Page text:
Tricky 4-Room HDB Flat Finds New Life as Coastal Aussie Home
We’re totally down for the Down Under vibes of this Potong Pasir 4-room flat!
As an interior designer from England who has worked locally for the past 3 years, Starry Homestead’s Connie has seen and revamped her fair share of old homes, both in the UK and in Singapore. But renovating this (once-awkward) Potong Pasir 4-room resale HDB flat proved to be a somewhat tricky endeavour even for her.
The original kitchen entrance (right) and interior (left) before the renovation.
“In England, every house or building [in a neighbourhood] is different, it’s based on era. You can walk down a street in London and one side you’ll see council housing, and on the other, there’ll be these gorgeous Victorian houses,” says Connie.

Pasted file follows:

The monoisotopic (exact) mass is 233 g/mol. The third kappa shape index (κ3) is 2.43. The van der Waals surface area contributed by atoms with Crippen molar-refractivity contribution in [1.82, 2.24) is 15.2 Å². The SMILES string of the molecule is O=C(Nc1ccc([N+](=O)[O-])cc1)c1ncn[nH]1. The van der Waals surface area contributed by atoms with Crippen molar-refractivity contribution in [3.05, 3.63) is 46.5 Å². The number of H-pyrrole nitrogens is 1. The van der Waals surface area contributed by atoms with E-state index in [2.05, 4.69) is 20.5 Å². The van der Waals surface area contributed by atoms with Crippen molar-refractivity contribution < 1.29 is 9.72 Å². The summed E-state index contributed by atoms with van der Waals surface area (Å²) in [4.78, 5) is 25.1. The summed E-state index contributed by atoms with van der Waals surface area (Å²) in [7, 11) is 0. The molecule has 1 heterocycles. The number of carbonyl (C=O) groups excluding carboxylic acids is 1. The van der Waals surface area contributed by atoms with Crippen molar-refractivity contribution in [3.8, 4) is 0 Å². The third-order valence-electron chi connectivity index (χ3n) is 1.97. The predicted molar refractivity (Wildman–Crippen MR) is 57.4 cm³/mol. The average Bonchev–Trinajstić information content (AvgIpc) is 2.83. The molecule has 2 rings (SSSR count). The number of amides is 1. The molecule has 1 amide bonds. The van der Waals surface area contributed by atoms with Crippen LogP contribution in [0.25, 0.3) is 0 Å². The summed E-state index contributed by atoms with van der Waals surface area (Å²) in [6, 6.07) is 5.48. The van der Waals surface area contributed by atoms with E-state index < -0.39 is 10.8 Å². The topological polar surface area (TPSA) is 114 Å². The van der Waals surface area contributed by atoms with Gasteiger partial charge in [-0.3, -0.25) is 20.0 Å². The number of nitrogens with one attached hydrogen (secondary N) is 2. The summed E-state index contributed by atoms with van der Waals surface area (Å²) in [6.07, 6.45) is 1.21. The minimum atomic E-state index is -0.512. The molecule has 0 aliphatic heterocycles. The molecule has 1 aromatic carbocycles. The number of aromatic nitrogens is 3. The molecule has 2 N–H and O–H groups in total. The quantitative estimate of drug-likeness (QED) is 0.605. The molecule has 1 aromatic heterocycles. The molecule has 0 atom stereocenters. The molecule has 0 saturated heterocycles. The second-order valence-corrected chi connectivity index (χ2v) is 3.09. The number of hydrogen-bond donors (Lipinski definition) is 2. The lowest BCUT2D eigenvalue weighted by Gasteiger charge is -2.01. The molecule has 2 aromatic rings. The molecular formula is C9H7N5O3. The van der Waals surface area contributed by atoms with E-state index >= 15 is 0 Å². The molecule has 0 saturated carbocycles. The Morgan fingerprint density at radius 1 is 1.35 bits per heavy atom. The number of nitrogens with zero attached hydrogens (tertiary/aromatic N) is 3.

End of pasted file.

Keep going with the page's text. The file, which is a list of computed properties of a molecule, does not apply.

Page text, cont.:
“HDB flats are more consistently designed in comparison, they’re mostly rectangular [in layout], almost like a nice box, so I was surprised to walk into this unit and see that almost every wall in it was slanted.”
View this project by Starry Homestead
A subsequent gut renovation led to most of these offending partitions being removed, as well as the creation of various relaxing interiors, not unlike those that you’d find in a cosy summer house on the Australian coast.
For more details on how Connie tackled this challenging, but successful home makeover, keep scrolling!
About the house and the process of designing it
Connie (C): The owners are a small family, a Singaporean, an Australian, and their two children, so what they asked for was a more open layout that could fit a play corner and an entertainment area.